We have been using successfully Jenkins for a long time, but our Jenkins environment was very outdated. The master and its slaves were still running on JDK1.6 with Jenkins version 1.456. So it was “very” old. Even the installation of new plugins was impossible because these were usually based on Java7. Overall we have 20 Jenkins slaves for 27 projects and 200 jobs. The projects are in several states: just started, ongoing, release or maintanence. The normal project work should not be disturbed by this upgrade.
Therefore we decided not to update the existing installation but to use a completely new Jenkins and update the JDK too.
This article describes how to turn the subfolders in a git repository into new git repositories, keeping the history.
In our case we have a big git repository (2GB) with slides for a lot of courses. Every course was a subdirectory in the repository. So even if you hold just one course, you have to clone everything. That’s why we decided to put every course into a separate repository. We use SCM-Manager for our repository and could therefore use its REST api in the script.
The customer (a big retail store chain) uses micro sites to implement small, time-limited areas in their web site. This proof of concept demonstrates, how the desired life cycle of a micro web site for social media activities could be realized with Openshift 2.x. The life cycle includes development, test, publish and archive. Another important aspect of this proof of concept is the scalability of the solution.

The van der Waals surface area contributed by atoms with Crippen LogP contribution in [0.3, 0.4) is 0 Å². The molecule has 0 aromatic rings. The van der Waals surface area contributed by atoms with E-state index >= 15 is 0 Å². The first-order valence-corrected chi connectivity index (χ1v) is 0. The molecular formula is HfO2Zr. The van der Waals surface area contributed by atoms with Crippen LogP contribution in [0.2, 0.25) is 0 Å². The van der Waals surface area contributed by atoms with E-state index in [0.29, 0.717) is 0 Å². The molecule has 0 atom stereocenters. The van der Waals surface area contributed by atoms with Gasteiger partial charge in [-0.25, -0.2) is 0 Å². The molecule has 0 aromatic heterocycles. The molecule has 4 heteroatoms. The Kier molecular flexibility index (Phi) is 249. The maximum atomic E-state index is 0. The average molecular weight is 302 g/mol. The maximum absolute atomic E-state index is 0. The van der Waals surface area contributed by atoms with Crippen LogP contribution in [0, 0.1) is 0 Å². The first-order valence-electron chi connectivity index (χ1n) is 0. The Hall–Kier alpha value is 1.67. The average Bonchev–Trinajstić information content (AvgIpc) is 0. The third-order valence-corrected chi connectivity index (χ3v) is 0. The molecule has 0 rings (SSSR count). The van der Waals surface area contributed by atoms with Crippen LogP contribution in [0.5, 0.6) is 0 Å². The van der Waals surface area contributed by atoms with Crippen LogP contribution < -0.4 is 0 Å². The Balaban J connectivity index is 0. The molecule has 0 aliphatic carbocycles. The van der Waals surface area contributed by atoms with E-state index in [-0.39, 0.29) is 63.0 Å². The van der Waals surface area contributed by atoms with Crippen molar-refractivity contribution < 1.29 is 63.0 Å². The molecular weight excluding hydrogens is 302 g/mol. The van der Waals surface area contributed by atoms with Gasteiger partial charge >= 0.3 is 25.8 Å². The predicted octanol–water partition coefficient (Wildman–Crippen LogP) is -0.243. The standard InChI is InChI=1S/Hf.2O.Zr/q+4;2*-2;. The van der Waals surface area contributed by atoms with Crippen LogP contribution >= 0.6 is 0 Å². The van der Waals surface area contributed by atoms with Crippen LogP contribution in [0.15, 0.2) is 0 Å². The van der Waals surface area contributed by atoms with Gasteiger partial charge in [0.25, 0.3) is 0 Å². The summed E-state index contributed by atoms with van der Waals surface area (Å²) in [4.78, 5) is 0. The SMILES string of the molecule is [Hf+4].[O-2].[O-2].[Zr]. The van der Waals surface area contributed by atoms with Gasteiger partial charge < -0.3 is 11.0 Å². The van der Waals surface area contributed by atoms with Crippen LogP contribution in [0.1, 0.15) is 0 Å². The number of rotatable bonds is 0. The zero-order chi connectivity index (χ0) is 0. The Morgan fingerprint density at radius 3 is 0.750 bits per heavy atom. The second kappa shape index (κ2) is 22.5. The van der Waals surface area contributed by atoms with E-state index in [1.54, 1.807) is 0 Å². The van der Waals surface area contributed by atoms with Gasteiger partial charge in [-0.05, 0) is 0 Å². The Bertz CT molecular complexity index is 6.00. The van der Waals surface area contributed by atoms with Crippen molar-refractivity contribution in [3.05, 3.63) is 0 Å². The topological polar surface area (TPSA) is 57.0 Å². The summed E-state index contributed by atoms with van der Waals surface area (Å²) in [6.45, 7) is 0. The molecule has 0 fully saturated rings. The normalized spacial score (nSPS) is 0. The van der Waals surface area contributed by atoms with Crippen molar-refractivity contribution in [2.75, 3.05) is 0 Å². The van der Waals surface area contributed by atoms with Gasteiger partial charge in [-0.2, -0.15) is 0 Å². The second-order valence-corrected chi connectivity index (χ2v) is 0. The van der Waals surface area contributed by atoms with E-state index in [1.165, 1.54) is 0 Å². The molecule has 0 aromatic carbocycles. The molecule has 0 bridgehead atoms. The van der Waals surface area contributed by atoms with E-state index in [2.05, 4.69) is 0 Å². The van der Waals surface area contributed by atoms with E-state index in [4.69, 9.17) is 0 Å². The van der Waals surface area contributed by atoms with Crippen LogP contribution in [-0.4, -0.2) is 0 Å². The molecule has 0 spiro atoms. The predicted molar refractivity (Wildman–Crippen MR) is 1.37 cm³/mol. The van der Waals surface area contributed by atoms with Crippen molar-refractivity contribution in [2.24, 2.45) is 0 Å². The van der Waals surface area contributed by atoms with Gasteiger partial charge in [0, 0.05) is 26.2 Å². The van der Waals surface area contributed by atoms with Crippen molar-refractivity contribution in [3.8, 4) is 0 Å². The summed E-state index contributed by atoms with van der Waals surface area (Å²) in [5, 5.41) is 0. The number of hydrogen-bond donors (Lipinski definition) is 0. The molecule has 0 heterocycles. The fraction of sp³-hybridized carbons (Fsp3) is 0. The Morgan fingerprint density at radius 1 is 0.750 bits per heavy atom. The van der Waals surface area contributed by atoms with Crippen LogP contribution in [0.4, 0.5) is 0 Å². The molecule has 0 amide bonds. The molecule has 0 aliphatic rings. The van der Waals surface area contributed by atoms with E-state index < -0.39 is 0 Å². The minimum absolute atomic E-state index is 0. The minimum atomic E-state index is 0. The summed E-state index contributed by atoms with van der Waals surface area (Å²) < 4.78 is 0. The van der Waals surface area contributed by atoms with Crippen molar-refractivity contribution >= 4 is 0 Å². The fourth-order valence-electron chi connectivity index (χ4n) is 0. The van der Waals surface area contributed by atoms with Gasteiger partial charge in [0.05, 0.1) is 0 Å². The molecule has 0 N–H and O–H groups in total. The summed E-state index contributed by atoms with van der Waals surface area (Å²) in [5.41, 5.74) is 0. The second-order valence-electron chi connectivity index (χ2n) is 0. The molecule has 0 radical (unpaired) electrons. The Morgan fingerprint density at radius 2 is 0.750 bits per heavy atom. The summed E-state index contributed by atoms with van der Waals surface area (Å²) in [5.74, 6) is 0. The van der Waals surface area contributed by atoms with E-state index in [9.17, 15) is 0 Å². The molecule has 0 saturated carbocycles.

We are migrating an existing Java EE Application from JBoss AS 6 to JBoss AS 7. This blog post introduces our experience we have gained during the migration of the application to the new JBoss AS 7.
Overview of the application
The application is a Java EE application based on EJB, JPA and it contains a web application built with JSF. Furthermore, the application contains a web service to interact with a third-party system and some MBean’s for administration and configuration.
The Play! Framework offers a new way to develop web applications. Relying on a stateless model, a light but complete stack and no big turnaround times for debugging, Play! makes developing Scala applications really efficient. akquinet is using Play! in several projects. But, what makes Play! even better and your development even more efficient is the Scala support. You can develop your application using the Scala language.
This blog post explains how to set up Play! and your development environment to develop web applications efficiently. It covers the Play framework and the Scala module installation, the integration inside the Eclipse IDE, the Source Code Management configuration and the deployment into Apache Tomcat and JBoss AS.